At the start of a new year, many people hope to see some positive changes in their jobs. Given the struggles at many companies, workers may need to make those changes happen themselves. Fortunately, basics such as maintaining a good attitude and achieving a healthy work/life balance can go a long way towards improving a worker’s sense of well-being. That might not get you a raise or immediate promotion, but you might feel a lot better when you walk through the office door each day. Here are five ways to make your job better in the new year:
Keep busy, and keep connected
It’s pretty hard to feel upbeat, especially with analysts predicting what they call a jobless recovery, one in which employers are making few hires. But there are some antidotes to uncertainty: Find ways to make your work situation and performance better, and stay connected with a variety of business contacts. Leigh Branham, owner of the human resources consulting firm Keeping The People Inc. in Overland Park, Kansas, US, says workers need to be proactive to improve their standing at work. He recommends writing an individual development plan that spells out how you can improve your job. Then start implementing it. For example, write down some ways you can deal with a bigger workload more efficiently or make your work more creative. You should also jot down ways to help your department or company run better, and then discuss those ideas with your boss. “Keep your antennae out” for unmet needs at the organization, Branham says.
Class apart: Get rid of your negative attitude at the office for success.
Buck up that attitude
Having a good attitude, even if you often feel you have to drag yourself into work every day, is critical. B.J. Gallagher, a workplace consultant and author of It’s Never Too Late to Be What You Might Have Been, says that trying to see the best in your situation will not only make your work life better, it will relieve stress and allow you to open up to new opportunities. It will help you come up with the ideas you need to impress your bosses. “I would encourage everyone to think like a cat,” Gallagher says. “You’ve got to find the ability to flip in mid-air and land on your feet.” And remember the old saying, “Negativity breeds negativity”. It’s true—if you have a negative attitude, your job situation is inevitably going to seem unhappy and miserable.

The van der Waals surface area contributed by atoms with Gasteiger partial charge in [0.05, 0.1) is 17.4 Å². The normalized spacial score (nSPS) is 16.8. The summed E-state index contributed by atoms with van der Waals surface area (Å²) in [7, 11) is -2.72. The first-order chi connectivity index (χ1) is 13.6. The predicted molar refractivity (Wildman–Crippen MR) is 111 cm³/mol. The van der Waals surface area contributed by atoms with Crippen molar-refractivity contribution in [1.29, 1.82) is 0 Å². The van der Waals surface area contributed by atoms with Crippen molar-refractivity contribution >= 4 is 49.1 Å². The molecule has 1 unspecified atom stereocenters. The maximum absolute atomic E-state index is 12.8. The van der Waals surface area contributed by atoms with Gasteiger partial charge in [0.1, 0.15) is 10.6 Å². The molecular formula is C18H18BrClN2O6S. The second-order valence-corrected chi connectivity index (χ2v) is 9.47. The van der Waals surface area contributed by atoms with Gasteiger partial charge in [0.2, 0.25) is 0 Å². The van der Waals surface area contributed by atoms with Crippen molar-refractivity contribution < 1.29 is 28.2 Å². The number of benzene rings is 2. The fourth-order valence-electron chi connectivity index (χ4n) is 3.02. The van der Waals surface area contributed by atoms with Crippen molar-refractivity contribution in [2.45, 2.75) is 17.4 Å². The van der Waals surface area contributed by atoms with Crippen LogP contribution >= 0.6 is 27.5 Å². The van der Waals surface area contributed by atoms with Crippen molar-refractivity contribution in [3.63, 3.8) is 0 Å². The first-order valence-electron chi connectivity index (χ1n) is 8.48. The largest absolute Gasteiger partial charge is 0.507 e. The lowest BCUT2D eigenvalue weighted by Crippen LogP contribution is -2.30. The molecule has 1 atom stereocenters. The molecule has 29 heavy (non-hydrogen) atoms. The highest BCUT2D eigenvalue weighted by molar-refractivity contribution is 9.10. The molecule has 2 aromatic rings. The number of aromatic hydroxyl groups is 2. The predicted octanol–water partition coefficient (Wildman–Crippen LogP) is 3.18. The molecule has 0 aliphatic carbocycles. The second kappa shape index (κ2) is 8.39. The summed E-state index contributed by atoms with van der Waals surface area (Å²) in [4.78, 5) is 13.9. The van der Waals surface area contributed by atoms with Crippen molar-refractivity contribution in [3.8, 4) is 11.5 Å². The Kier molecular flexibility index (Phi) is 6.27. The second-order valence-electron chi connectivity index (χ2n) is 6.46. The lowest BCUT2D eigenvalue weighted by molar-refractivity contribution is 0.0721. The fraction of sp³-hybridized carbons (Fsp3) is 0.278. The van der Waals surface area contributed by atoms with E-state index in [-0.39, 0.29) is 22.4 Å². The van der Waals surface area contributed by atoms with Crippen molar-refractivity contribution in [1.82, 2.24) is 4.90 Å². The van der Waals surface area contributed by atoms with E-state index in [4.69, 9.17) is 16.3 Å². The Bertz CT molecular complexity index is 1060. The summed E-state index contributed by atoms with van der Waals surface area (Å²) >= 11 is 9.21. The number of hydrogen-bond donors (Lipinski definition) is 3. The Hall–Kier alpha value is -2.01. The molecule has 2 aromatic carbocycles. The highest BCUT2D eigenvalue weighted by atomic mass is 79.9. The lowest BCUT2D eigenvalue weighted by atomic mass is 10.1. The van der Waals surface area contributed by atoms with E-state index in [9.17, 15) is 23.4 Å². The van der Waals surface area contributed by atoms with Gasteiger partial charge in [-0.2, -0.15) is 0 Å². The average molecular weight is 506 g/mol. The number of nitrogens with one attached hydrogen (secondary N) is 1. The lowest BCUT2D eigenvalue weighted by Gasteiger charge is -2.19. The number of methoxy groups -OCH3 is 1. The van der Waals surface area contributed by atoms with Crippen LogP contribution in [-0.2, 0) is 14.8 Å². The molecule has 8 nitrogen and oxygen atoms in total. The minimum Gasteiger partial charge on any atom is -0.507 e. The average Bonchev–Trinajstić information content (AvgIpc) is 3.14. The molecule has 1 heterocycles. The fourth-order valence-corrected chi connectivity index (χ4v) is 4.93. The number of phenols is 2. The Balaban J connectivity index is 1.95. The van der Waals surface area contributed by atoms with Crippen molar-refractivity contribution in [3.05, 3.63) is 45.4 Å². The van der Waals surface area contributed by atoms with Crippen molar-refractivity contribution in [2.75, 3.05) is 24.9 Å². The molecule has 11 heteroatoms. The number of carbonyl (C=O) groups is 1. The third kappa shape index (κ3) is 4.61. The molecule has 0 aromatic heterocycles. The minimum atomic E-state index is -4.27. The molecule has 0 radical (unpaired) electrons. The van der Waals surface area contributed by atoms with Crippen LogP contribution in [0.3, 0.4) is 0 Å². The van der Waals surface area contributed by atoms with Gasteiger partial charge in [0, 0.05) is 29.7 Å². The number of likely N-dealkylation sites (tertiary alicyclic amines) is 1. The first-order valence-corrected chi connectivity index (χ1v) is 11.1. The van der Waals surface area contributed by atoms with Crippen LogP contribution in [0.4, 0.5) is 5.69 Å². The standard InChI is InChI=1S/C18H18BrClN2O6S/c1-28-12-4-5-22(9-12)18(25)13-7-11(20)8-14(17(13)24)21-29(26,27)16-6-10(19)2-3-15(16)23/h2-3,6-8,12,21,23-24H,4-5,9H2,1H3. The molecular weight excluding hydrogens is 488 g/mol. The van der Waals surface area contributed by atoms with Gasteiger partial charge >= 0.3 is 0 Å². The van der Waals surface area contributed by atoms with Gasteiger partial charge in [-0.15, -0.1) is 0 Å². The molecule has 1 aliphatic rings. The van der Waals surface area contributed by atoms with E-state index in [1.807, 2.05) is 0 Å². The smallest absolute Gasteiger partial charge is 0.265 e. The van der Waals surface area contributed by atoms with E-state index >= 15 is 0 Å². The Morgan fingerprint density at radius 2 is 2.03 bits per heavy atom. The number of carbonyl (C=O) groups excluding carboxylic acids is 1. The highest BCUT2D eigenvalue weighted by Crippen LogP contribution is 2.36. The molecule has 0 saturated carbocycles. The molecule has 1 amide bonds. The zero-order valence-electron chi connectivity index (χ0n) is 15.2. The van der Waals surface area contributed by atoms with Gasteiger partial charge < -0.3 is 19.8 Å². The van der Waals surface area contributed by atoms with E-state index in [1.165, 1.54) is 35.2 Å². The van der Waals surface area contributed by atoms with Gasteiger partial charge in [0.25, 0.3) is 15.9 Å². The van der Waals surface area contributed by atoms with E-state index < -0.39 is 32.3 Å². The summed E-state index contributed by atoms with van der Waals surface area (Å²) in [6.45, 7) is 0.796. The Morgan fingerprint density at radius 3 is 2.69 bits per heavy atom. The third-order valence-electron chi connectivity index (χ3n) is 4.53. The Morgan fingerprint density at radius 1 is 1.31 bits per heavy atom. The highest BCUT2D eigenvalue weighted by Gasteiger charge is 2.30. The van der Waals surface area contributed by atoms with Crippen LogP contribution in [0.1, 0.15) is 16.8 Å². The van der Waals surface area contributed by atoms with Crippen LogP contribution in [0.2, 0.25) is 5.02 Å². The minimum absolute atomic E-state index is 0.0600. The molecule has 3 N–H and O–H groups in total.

Watch out for overload
Because layoffs have left fewer people doing the same amount of work, many employees have much more work than they can comfortably or even competently do. “Some people are burning themselves out right now,” Branham says. But some are contributing to their own misery, he says, explaining that “a lot of people are overburdening themselves with extra work—a lot of people are becoming martyrs”. Although the extra work is not always avoidable, Branham says it’s important to tell your boss if you feel that you have more than you can handle.
How to advertise yourself
It’s more important than ever to showcase your hard work these days, but be careful not to hinder yourself in the process, Gallagher says. Find ways to make the boss to notice your work like forwarding compliments from customers, or alert your managers to projects you’ve completed.
Focus on the here and now
Many disgruntled workers are telling themselves, “When the economy gets better, I’m outta here! I’ll get a better job and quit!” And that’s where their energy is directed, or, perhaps more accurately, misdirected. Many people look to move outside the company when something is awry, but Branham says that often can cause more trouble in the current job. And working harder, and better, in your job now may make a bad situation easier.
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